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 Business owners at high risk of burnout - here’s how to deal with it


 High stress is a natural part of life for business owners. For one, you manage people, which is a major stressor all by itself. At the same time, you have to build and shape your enterprise while everything is on the move and you are racing against competitors. You also don’t have a boss to blame or complain to. Of course you are going to get stressed out, says Erika Wassenaar, group training manager at Business Partners Limited (BUSINESS/PARTNERS).

It could be argued that the stress experienced by business owners is a necessary ingredient for business growth - without it, a business simply cannot be willed from the drawing board into reality. But stress is like vitamins, says Erika - good in small quantities at the right time, but toxic in large doses over prolonged periods.

While everyone is susceptible to mental and physical burnout that comes from too much stress, business owners are more at risk than most. Because stress is such an expected part of your venture, the danger is that you come to see it as normal, and you lose sight of the fact that it is supposed to be a temporary state that gets you over a hump. 

Looking back at 2019 with the South Africa facing an underperforming economy, a sovereign credit rating downgrade and decreasing consumer spending, it is expected that the year was a particularly stressful one for many business owners. As we prepare for another eventful year, it is important for business owners to use the holiday season to take care of their wellbeing and put plans in place to prevent future burnout.

What can business owners do to contain their stress levels and prevent burnout?

 Erika believes that the single biggest contributor to business owners’ stress levels is having to do everything. The most important antidote, therefore, is to work on your delegation skills.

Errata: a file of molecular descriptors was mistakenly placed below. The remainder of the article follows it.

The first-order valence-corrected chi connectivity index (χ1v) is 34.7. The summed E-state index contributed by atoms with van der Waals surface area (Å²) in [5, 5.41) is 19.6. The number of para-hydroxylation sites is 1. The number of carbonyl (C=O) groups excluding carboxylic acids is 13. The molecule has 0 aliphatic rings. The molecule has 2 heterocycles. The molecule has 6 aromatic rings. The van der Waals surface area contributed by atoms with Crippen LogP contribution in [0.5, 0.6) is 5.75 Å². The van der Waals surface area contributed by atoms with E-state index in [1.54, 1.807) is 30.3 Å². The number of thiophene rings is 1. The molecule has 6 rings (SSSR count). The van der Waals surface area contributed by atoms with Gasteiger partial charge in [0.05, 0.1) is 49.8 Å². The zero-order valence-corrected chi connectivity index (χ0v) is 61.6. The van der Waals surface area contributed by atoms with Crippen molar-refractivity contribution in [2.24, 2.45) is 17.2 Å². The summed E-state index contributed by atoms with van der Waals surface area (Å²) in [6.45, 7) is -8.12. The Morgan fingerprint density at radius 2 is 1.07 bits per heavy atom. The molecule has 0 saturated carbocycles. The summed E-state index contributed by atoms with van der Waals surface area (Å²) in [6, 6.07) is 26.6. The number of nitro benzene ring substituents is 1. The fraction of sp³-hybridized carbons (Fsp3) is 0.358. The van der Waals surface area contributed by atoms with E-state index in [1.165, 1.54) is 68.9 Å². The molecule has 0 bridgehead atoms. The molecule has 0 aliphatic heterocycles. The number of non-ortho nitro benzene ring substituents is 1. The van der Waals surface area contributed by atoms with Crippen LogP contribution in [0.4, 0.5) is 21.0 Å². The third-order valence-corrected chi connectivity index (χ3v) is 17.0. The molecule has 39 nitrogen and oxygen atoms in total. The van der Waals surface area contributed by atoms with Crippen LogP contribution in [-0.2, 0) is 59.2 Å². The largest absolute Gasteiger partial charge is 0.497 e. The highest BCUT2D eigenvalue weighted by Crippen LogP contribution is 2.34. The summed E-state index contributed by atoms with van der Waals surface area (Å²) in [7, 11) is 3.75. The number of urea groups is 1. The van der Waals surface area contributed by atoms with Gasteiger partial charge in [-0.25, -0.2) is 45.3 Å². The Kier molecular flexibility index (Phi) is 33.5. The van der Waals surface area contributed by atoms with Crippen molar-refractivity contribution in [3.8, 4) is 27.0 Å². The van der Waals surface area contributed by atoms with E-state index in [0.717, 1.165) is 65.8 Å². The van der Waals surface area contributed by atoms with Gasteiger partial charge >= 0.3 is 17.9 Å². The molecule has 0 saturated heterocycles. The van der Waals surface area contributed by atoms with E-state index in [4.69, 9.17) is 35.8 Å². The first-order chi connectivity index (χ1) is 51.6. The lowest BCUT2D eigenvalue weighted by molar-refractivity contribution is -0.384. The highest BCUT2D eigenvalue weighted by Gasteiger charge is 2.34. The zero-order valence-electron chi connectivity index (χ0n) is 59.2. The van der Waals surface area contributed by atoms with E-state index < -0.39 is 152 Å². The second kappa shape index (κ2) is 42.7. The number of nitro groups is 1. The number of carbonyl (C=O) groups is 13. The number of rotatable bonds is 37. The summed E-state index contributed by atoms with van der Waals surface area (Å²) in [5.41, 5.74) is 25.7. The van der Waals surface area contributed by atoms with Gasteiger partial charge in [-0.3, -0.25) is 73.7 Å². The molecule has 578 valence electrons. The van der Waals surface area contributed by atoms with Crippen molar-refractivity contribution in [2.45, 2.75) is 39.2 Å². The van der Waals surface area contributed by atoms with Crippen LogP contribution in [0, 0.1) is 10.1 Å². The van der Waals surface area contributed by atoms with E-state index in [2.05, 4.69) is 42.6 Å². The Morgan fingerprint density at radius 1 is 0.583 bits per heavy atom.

If you are able to share the burden of growing the business with an enthusiastic team, half the battle against stress is already won. 

However, delegation is easier said than done. Many business owners are multi-talented, and because they can do many things well, it is common for them to try to keep on doing everything in the business long past the start-up days when it is actually necessary for them to do so. Add to that even a slight tendency toward perfectionism or being over-controlling in their personality, and you get a business owners who simply can’t let go of their burden. Furthermore, finding the right workers is hard work. It may require hours of searching, networking, sifting through resumes and interviews. 

Carefully managed probation of new team members is arguably even harder work. At the start of any new appointment it is almost always easier to do the job yourself rather than coach the appointee to the right standard of work. The most difficult and stressful step of all is to let a team member go if they are clearly not up to the job. Many business owners tend to postpone these hard decisions, causing even more stress by keeping an underperforming worker on for too long.

The good news is that delegation is an art and a science that can be learned, says Erika. It starts with being aware of its necessity, setting delegation goals, and working your way towards it in incremental steps.